As a Boston College nursing school graduate and as a former co-news editor (’65), as well as a fervent supporter of The Heights, I am writing to express my outrage at the leniency of token “sanctions” that the BC administration has given as its response to the students identified as the perpetrators of the racist, misogynistic, and destructive behavior as reported in the Feb. 16 edition of The Boston Globe. Such an administrative response is outrageously lenient, and it virtually “sanctions” more of this same repulsive behavior, now and into the foreseeable future of Boston College.
Expulsion is the correct lesson to be taught here to the perpetrators, and also to the entire BC community which needs to understand just how serious the personal harm that has been done is. The victims of this behavior will carry these scars of hatred, racism, and disrespect forever in their personal lives. Now, the BC administration wants to pile on to that personal pain by allowing the perpetrators to continue to attend classes on the campus where their victims live and study.
Expulsion is the minimum remedy simply because the administration cannot justify why these perpetrators should have any moral or legal right to continue to live among the BC community where other innocent women and their current victims would have to face them and their past hateful actions on a daily basis on campus.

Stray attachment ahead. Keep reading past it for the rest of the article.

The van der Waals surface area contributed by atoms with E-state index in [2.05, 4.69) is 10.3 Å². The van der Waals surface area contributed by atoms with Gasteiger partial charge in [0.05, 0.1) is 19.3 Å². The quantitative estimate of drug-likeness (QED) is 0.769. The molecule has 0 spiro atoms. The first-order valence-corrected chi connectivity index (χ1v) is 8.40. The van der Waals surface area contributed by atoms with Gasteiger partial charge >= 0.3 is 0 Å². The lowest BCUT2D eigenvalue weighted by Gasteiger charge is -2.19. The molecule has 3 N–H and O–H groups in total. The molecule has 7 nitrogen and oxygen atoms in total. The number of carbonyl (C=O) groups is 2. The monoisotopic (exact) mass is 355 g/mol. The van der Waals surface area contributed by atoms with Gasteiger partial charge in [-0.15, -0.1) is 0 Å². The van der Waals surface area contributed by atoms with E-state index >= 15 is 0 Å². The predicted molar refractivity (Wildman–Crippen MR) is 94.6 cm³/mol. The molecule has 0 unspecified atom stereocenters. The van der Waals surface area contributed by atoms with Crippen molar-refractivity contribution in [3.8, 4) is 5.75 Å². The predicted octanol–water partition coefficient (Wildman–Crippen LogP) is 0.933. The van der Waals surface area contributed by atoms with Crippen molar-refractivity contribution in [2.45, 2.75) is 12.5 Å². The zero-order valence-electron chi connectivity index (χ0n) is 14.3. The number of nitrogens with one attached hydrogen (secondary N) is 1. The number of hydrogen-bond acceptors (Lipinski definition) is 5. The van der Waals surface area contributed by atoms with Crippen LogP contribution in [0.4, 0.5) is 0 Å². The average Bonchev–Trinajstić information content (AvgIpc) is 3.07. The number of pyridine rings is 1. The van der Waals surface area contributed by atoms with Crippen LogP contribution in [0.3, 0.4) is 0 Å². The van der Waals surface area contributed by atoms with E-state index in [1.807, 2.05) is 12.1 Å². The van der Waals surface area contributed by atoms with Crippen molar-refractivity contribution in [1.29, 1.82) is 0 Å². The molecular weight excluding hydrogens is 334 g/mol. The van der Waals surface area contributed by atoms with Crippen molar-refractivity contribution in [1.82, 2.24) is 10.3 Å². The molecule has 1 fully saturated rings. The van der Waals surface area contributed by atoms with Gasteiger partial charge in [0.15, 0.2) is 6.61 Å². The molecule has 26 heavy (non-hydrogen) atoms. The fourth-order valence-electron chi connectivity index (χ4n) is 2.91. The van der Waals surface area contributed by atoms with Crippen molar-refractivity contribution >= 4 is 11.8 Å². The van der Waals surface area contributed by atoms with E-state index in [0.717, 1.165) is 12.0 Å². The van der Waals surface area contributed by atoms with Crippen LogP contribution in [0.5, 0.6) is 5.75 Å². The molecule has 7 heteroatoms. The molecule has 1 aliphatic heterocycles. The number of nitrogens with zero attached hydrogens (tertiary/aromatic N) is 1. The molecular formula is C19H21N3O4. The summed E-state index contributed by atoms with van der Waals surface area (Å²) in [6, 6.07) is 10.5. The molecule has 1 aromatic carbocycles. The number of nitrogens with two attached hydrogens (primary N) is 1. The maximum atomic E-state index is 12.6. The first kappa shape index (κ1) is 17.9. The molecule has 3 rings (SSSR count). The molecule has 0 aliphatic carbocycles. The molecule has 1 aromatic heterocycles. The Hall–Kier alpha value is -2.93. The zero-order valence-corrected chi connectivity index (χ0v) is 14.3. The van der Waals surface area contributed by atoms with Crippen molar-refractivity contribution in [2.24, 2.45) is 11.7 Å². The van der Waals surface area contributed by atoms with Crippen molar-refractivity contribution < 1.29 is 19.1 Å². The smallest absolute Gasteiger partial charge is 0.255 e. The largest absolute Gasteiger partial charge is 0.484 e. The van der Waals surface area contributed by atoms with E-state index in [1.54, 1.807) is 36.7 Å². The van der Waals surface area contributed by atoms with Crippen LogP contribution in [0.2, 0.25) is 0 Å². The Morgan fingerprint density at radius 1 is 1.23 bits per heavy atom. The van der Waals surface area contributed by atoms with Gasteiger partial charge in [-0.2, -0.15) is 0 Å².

Neither mere platitudes of “we’ll do better,” nor forums on diversity will even begin to approach the correct response which should be forthcoming immediately. Associate Vice President for University Communications Jack Dunn is quoted that the University “has zero tolerance” for such actions, but so far “zero” is as far as his version of equitable justice has gone for these female victims of hate, racism, and intolerance.
Expelling these repulsive students is the only acceptable response that can be made credibly by the BC administration on behalf of the entire BC community, not only as amends for those permanently and deeply wounded women of color, but also as an important moral lesson for the entire student body.
I ask the editors of The Heights to uphold the publication’s long commitment to the basic moral standard of anti-racism which the University administration does not appear to be willing to observe as it follows its own broken moral compass in this matter.
Please, stand up, and speak the truth to power.
Featured Graphic by Olivia Charbonneau/ Heights Editor